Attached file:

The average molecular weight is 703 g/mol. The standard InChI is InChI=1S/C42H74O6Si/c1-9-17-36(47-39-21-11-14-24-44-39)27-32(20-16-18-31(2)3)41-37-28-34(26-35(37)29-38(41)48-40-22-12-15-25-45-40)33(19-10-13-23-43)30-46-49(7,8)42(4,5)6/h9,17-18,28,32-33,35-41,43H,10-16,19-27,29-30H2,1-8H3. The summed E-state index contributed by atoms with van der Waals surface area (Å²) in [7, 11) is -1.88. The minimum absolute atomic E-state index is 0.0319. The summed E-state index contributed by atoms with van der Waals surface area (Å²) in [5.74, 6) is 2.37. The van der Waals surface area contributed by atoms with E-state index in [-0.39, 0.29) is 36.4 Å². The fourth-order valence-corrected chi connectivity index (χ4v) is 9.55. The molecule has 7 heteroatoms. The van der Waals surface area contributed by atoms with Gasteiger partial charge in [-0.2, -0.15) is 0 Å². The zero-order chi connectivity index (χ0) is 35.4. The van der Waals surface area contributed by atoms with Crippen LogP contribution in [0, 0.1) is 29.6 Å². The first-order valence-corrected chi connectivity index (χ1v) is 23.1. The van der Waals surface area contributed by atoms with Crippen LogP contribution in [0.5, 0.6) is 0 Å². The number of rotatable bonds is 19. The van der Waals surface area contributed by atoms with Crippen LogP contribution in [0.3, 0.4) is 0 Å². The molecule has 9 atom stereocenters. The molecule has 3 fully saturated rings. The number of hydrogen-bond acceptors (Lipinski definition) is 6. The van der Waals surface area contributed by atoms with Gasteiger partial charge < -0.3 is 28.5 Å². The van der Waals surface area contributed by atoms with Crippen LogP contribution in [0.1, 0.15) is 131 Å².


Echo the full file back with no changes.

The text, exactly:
The average molecular weight is 703 g/mol. The standard InChI is InChI=1S/C42H74O6Si/c1-9-17-36(47-39-21-11-14-24-44-39)27-32(20-16-18-31(2)3)41-37-28-34(26-35(37)29-38(41)48-40-22-12-15-25-45-40)33(19-10-13-23-43)30-46-49(7,8)42(4,5)6/h9,17-18,28,32-33,35-41,43H,10-16,19-27,29-30H2,1-8H3. The summed E-state index contributed by atoms with van der Waals surface area (Å²) in [7, 11) is -1.88. The minimum absolute atomic E-state index is 0.0319. The summed E-state index contributed by atoms with van der Waals surface area (Å²) in [5.74, 6) is 2.37. The van der Waals surface area contributed by atoms with E-state index in [-0.39, 0.29) is 36.4 Å². The fourth-order valence-corrected chi connectivity index (χ4v) is 9.55. The molecule has 7 heteroatoms. The van der Waals surface area contributed by atoms with Gasteiger partial charge in [-0.2, -0.15) is 0 Å². The zero-order chi connectivity index (χ0) is 35.4. The van der Waals surface area contributed by atoms with Crippen LogP contribution in [0, 0.1) is 29.6 Å². The first-order valence-corrected chi connectivity index (χ1v) is 23.1. The van der Waals surface area contributed by atoms with Crippen LogP contribution in [0.5, 0.6) is 0 Å². The number of rotatable bonds is 19. The van der Waals surface area contributed by atoms with Crippen LogP contribution in [0.3, 0.4) is 0 Å². The molecule has 9 atom stereocenters. The molecule has 3 fully saturated rings. The number of hydrogen-bond acceptors (Lipinski definition) is 6. The van der Waals surface area contributed by atoms with Gasteiger partial charge < -0.3 is 28.5 Å². The van der Waals surface area contributed by atoms with Crippen LogP contribution in [0.1, 0.15) is 131 Å².